Children’s Fund partnerships will have more flexibility in
spending their allocated funds over the coming three years, the
government has announced.
Children’s Fund partnerships are expected to draw up three
year plans by January 2005. The total allocation of the fund will
be between £130 million and £149 million in each of the
next three years. This means that within specified limits,
partnerships will be able to draw varying amounts of their
allocation in each of the three years. Government will also allow
them to carry forward unspent funds where there are clear plans for
spending them the next year.
Earlier this year, the children’s fund was thrown into a
financial crisis when partnerships were told by staff at the DfES
that because of an overspend, they would have to give back funds
they had already promised to local projects if it had not been
spent in time. After protests, ministers found extra cash to
prevent partnerships having to renege on local agreements
In a letter to every partnership Children’s Minister
Margaret Hodge confirmed that prevention should continue to be the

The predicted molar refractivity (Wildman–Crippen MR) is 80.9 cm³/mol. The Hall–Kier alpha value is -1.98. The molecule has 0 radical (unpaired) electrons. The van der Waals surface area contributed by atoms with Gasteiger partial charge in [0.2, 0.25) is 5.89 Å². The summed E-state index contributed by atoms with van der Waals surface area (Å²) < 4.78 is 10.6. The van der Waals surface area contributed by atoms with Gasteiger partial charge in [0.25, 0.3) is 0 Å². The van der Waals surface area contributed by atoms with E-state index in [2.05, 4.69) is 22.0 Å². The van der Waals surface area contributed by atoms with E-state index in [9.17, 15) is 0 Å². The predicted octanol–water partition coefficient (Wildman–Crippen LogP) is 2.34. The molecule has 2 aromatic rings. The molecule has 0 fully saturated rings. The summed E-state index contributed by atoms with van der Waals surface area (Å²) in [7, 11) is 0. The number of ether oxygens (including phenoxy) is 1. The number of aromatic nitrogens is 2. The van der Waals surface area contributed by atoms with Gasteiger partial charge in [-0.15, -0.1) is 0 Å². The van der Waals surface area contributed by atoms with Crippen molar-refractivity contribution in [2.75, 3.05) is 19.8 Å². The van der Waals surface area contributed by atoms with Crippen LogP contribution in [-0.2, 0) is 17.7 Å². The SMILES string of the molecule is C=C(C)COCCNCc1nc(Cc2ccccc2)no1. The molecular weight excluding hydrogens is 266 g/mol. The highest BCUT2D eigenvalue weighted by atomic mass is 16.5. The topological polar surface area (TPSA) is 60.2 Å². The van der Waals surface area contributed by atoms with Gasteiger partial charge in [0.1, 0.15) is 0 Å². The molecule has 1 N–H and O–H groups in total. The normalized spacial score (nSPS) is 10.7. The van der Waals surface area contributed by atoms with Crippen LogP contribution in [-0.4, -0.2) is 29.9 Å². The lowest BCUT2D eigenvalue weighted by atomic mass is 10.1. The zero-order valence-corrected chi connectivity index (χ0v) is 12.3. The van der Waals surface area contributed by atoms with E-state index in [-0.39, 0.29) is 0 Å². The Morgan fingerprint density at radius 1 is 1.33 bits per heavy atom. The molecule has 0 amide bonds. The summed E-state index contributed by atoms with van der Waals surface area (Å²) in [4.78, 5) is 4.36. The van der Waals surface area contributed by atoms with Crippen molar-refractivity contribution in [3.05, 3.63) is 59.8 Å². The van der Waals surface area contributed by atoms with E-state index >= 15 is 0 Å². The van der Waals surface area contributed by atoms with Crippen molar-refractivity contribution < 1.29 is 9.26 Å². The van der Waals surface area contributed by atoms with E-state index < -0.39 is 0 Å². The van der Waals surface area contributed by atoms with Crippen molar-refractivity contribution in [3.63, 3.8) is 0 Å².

main objective of Children’s Fund spending. For the first
time local authority and primary care trust chief executives will
be asked to agree the three year plan drawn up by each
Children’s Trust partnership, emphasizing the
government’s wish to encourage closer collaboration between
agencies in preventive work.
Three year plans should include arrangements for the transfer of
responsibility for providing preventive services from
Children’s Fund partnerships to Children’s Trusts by
“Our vision is that the kind of services provided by the
Children’s Fund will continue to be provided into the
medium-term, with Children’s Trusts taking overall
responsibility by 2008 at the latest”, says Hodge.
Youth crime prevention is to remain a high priority and although
partnerships will no longer be required to spend a specified
portion of their allocation on youth justice programmes, Hodge
warns that DfES regional teams will not sign off local
Children’s Fund plans that suggest “the withdrawal of
funding from effective crime prevention projects where it is not
consistent with overall movements in level of resource”.